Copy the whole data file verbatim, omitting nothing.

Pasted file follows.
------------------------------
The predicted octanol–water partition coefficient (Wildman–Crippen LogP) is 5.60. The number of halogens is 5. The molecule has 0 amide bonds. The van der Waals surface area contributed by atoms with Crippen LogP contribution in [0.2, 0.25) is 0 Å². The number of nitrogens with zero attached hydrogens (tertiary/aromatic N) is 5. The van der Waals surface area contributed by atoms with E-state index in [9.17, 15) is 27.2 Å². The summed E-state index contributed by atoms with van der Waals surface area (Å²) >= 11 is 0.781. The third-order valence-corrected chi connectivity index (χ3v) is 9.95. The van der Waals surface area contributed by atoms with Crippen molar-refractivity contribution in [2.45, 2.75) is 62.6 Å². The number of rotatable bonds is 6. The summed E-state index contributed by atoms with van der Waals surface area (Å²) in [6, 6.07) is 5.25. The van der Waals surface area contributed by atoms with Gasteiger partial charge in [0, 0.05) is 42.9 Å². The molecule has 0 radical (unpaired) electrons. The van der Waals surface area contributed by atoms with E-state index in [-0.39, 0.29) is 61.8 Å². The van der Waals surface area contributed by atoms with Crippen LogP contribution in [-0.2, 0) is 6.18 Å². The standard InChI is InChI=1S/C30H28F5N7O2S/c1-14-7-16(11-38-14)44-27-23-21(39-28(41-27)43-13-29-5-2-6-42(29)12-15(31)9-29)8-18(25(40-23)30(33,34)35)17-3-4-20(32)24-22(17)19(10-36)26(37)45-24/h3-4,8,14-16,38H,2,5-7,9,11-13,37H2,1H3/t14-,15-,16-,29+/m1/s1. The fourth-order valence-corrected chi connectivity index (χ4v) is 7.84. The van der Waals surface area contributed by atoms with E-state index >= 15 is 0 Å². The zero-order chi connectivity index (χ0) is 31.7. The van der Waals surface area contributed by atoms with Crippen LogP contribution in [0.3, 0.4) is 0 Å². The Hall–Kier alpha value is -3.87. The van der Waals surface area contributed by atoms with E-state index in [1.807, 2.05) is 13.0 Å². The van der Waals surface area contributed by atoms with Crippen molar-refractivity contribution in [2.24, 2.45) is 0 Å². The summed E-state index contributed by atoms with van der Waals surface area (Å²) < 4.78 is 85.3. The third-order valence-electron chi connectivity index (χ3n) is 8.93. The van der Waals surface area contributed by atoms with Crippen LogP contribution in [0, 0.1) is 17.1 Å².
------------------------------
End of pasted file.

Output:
The predicted octanol–water partition coefficient (Wildman–Crippen LogP) is 5.60. The number of halogens is 5. The molecule has 0 amide bonds. The van der Waals surface area contributed by atoms with Crippen LogP contribution in [0.2, 0.25) is 0 Å². The number of nitrogens with zero attached hydrogens (tertiary/aromatic N) is 5. The van der Waals surface area contributed by atoms with E-state index in [9.17, 15) is 27.2 Å². The summed E-state index contributed by atoms with van der Waals surface area (Å²) >= 11 is 0.781. The third-order valence-corrected chi connectivity index (χ3v) is 9.95. The van der Waals surface area contributed by atoms with Crippen molar-refractivity contribution in [2.45, 2.75) is 62.6 Å². The number of rotatable bonds is 6. The summed E-state index contributed by atoms with van der Waals surface area (Å²) in [6, 6.07) is 5.25. The van der Waals surface area contributed by atoms with Gasteiger partial charge in [0, 0.05) is 42.9 Å². The molecule has 0 radical (unpaired) electrons. The van der Waals surface area contributed by atoms with E-state index in [-0.39, 0.29) is 61.8 Å². The van der Waals surface area contributed by atoms with Crippen LogP contribution in [-0.2, 0) is 6.18 Å². The standard InChI is InChI=1S/C30H28F5N7O2S/c1-14-7-16(11-38-14)44-27-23-21(39-28(41-27)43-13-29-5-2-6-42(29)12-15(31)9-29)8-18(25(40-23)30(33,34)35)17-3-4-20(32)24-22(17)19(10-36)26(37)45-24/h3-4,8,14-16,38H,2,5-7,9,11-13,37H2,1H3/t14-,15-,16-,29+/m1/s1. The fourth-order valence-corrected chi connectivity index (χ4v) is 7.84. The van der Waals surface area contributed by atoms with E-state index >= 15 is 0 Å². The zero-order chi connectivity index (χ0) is 31.7. The van der Waals surface area contributed by atoms with Crippen LogP contribution in [0.3, 0.4) is 0 Å². The Hall–Kier alpha value is -3.87. The van der Waals surface area contributed by atoms with E-state index in [1.807, 2.05) is 13.0 Å². The van der Waals surface area contributed by atoms with Crippen molar-refractivity contribution in [2.24, 2.45) is 0 Å². The summed E-state index contributed by atoms with van der Waals surface area (Å²) < 4.78 is 85.3. The third-order valence-electron chi connectivity index (χ3n) is 8.93. The van der Waals surface area contributed by atoms with Crippen LogP contribution in [0, 0.1) is 17.1 Å².